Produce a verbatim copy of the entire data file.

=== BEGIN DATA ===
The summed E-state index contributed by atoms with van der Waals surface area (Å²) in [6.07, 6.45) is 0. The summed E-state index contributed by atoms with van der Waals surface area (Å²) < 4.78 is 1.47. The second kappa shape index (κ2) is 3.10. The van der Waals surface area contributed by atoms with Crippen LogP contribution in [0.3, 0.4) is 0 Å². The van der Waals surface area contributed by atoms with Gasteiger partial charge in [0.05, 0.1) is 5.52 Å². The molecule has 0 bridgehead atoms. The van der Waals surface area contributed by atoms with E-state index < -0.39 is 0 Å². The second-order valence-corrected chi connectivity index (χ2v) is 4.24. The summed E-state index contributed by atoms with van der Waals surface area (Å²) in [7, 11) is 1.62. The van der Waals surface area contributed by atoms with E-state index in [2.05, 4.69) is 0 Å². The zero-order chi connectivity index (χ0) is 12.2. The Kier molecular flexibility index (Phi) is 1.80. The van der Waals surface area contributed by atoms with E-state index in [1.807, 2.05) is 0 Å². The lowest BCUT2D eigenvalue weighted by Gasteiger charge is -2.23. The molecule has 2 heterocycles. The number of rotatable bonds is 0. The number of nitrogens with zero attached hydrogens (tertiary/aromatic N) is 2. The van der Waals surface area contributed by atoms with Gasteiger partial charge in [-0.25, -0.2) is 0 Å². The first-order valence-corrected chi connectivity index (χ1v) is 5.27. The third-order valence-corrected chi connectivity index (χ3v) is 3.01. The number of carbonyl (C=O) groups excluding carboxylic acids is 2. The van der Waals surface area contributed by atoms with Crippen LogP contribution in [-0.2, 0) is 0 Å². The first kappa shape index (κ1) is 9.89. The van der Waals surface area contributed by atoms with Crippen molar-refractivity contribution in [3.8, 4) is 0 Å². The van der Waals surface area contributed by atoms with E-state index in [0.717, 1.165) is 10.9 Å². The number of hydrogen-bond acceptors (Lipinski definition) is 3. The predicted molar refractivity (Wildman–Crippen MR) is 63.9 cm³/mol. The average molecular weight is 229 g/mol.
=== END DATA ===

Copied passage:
The summed E-state index contributed by atoms with van der Waals surface area (Å²) in [6.07, 6.45) is 0. The summed E-state index contributed by atoms with van der Waals surface area (Å²) < 4.78 is 1.47. The second kappa shape index (κ2) is 3.10. The van der Waals surface area contributed by atoms with Crippen LogP contribution in [0.3, 0.4) is 0 Å². The van der Waals surface area contributed by atoms with Gasteiger partial charge in [0.05, 0.1) is 5.52 Å². The molecule has 0 bridgehead atoms. The van der Waals surface area contributed by atoms with E-state index < -0.39 is 0 Å². The second-order valence-corrected chi connectivity index (χ2v) is 4.24. The summed E-state index contributed by atoms with van der Waals surface area (Å²) in [7, 11) is 1.62. The van der Waals surface area contributed by atoms with E-state index in [2.05, 4.69) is 0 Å². The zero-order chi connectivity index (χ0) is 12.2. The Kier molecular flexibility index (Phi) is 1.80. The van der Waals surface area contributed by atoms with E-state index in [1.807, 2.05) is 0 Å². The lowest BCUT2D eigenvalue weighted by Gasteiger charge is -2.23. The molecule has 2 heterocycles. The number of rotatable bonds is 0. The number of nitrogens with zero attached hydrogens (tertiary/aromatic N) is 2. The van der Waals surface area contributed by atoms with Gasteiger partial charge in [-0.25, -0.2) is 0 Å². The first-order valence-corrected chi connectivity index (χ1v) is 5.27. The third-order valence-corrected chi connectivity index (χ3v) is 3.01. The number of carbonyl (C=O) groups excluding carboxylic acids is 2. The van der Waals surface area contributed by atoms with Crippen LogP contribution in [-0.2, 0) is 0 Å². The first kappa shape index (κ1) is 9.89. The van der Waals surface area contributed by atoms with Crippen molar-refractivity contribution in [3.8, 4) is 0 Å². The van der Waals surface area contributed by atoms with E-state index in [0.717, 1.165) is 10.9 Å². The number of hydrogen-bond acceptors (Lipinski definition) is 3. The predicted molar refractivity (Wildman–Crippen MR) is 63.9 cm³/mol. The average molecular weight is 229 g/mol.